Frankly I'm on your side. Perhaps we should both go back to school to see all the inappropriate things our children learn these days. We'd both vomit at the lesson plan, I can assure you.

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mike mentor April 25, 2012 | 3:21 p.m.

I should add Ryan to the addressee line for the above post. I was busy posting and work had the nerve to interupt me!

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mike mentor April 25, 2012 | 3:29 p.m.

@Ryan
Your confusing the difference between good and bad and maturity. I don't want schools talking to children about sexuality because of their maturity levels and not because it is bad. If it's bad for you, you're doing it wrong ;-)

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ryan matt April 25, 2012 | 3:34 p.m.

I don't know why you guys are after me, I'm with you! Just turn a blind eye and the grass is greener on the other side! It rhymes, so it must be true. And I'm pretty sure Texas has tried 15 and 16 yr olds as adults, and as they should! Those little devil children... I mean adults, knew what they were doing! Strap them in and light them up I say!!

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Cheyenne Greene April 25, 2012 | 3:38 p.m.

no Ryan, he knows of Tubman (Moses) because I helped him research it. He has the Bridges book because I bought it for him. When he is old enough to know about Mao and Marx, I assure you he will know the true story. He will learn their evil actions and intent.
And no, he will not learn of sexuality from our school. He will be taught to accept people for the content of their character, reagradless of who they choose as a life partner.

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mike mentor April 25, 2012 | 3:44 p.m.

@Ryan
Your sillyness might be considered a display of immaturity to some. How old are you? Your answer could be valuable information in establishing a baseline as to when kids are still too immature to have adult discussions about adult topics.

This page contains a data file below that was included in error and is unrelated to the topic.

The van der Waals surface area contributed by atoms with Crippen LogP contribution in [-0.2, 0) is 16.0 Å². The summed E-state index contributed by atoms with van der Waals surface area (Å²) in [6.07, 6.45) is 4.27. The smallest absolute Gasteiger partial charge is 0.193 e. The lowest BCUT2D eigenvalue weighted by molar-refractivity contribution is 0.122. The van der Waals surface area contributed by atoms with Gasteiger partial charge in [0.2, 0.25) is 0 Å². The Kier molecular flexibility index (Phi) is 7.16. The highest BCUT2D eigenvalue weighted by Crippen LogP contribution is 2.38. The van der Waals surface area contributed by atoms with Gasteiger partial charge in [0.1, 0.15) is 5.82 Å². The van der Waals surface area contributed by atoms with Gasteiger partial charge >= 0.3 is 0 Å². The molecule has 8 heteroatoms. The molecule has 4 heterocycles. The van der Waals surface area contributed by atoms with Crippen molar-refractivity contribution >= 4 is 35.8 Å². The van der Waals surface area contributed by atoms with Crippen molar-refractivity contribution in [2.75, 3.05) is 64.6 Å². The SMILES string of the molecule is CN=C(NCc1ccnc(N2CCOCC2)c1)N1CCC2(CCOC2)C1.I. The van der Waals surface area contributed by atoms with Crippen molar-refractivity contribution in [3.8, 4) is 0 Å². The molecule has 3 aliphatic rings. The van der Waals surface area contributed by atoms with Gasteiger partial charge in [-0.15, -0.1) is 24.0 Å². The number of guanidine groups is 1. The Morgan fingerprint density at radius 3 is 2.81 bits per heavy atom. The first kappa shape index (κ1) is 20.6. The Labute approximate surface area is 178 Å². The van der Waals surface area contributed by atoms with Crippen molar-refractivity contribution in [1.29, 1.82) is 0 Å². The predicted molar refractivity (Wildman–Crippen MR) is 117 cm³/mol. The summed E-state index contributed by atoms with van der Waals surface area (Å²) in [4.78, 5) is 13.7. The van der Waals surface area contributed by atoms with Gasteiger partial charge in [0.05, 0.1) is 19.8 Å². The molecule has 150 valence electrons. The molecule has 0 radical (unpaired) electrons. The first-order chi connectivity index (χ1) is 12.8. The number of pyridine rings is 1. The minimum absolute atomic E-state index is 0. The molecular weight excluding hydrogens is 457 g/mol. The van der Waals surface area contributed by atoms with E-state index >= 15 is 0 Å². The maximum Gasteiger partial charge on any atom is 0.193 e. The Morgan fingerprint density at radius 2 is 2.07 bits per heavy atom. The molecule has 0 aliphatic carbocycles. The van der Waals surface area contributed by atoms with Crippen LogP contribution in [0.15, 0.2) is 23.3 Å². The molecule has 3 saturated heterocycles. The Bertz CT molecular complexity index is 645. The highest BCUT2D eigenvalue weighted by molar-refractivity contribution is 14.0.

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ryan matt April 25, 2012 | 3:55 p.m.

Ah but Cheyenne, they DO teach sexuality in school. Thank God not about homosexuality.... yet. I should know, I went to CPS K-12. But as we all know, school is NOT the place for the kind of lewd subject that sex is. There's plenty of that no-no subject in movies, on tv, on the radio, in music, on the internet, in advertising, in art, books, and grocery checkout lane magazine racks.

Point is, school is NOT the place.

Even if it seems like it's already every where else.

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John Schultz April 25, 2012 | 4:10 p.m.

Cheyenne, I'm going to have to ask for some hard documentation on these claims:

"Their is a big difference between demonizing a religion and protecting or civil rights."

Which civil rights are allegedly protected by the law referenced in the article, as no bill number was mentioned?

"Proponents of Sharia law have no concern or respect for civil rights."

Really? Not a single one of them?

"I'm not saying they'll win over Constitution or States Laws, I'm just saying there is nothing 'demonizing' about closing up potential loopholes."

Which potential loopholes?

I think I've seen the document you mentioned previously and most of the cases were very inconsequential, but I'll give it a 10 minute glance.

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mike mentor April 25, 2012 | 4:23 p.m.

Ryan
Why is it against the law for a 35 year old man to take a 14 year old girl out and get her drunk and have sex with her?